Shocking rise in liver disease in Scotland’s most deprived areas

There has been a shocking rise in liver disease in Scotland’s most deprived areas, official figures revealed today.

Latest ISD Scotland statistics show levels of the disease are six times higher and patients are more likely to die if they live in Scotland’s poorest areas.

In total, 821 people died from the illness last year with 587 of those deaths being in the most deprived areas.

Today’s report also reveals that those who live in a disadvantaged area are five times more likely to end up in hospital with the disease.

The data shows 80 per cent of liver disease deaths are the cause of alcohol consumption and mortality rates are more prevalent in males than females.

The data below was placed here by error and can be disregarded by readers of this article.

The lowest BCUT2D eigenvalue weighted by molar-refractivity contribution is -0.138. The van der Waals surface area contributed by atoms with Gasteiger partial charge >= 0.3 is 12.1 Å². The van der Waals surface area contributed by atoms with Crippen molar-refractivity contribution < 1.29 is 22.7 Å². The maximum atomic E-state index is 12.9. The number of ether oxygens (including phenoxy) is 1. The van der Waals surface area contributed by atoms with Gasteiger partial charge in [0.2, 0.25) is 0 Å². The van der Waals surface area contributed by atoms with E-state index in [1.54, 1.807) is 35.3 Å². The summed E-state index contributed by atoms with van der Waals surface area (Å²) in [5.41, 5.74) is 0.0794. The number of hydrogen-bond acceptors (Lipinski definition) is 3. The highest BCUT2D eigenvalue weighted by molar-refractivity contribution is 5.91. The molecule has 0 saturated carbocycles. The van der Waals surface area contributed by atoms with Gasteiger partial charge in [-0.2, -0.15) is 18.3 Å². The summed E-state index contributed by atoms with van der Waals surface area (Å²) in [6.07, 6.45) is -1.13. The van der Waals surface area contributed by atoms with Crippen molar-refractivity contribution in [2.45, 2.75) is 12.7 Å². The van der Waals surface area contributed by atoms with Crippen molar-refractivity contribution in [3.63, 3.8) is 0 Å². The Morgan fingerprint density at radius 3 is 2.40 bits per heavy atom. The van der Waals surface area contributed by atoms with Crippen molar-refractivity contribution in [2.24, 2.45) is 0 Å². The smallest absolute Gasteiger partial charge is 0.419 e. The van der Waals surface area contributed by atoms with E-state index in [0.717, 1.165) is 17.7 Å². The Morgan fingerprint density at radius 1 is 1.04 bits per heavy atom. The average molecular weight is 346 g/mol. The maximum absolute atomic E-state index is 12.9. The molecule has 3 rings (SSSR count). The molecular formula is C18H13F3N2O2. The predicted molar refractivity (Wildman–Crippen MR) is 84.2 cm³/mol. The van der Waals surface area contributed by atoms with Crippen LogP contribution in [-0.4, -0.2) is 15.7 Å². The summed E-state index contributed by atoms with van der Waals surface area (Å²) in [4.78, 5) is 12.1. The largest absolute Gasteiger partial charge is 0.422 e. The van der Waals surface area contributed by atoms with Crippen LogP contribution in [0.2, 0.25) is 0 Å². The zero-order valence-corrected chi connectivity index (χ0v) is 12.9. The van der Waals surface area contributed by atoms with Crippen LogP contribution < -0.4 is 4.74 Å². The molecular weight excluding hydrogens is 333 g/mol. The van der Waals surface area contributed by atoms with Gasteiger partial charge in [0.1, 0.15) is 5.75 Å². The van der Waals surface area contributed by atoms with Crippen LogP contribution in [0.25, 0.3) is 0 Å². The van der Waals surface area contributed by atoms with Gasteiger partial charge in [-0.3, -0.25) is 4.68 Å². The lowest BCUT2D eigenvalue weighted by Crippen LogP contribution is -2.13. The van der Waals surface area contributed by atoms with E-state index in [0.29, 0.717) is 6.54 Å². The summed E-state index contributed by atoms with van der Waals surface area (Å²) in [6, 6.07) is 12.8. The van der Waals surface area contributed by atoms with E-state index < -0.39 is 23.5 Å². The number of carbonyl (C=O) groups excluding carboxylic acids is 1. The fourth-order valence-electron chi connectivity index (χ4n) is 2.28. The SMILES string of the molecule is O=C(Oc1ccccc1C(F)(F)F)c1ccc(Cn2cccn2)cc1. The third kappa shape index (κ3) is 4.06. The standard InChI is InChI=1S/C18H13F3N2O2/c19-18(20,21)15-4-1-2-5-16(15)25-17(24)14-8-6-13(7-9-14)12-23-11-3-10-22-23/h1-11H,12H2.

Despite recent improvements in consumption, the Scottish Conservatives are warning that the liver disease rate north of the border shows Scotland’s battle with alcohol is far from over.

Scottish Conservative health spokesman Jackson Carlaw said:

“The record number of liver disease deaths serves as a reminder that Scotland’s relationship with alcohol is deep-rooted and complex.

“Even with recent improvements in consumption, it will take years, if not decades, for this to be reflected in death rates.

“We cannot afford to be complacent, and we have to keep pushing the importance of responsible intake.

“Highlighting personal responsibility as part of that will be absolutely key – this is not something the NHS can do on its own.”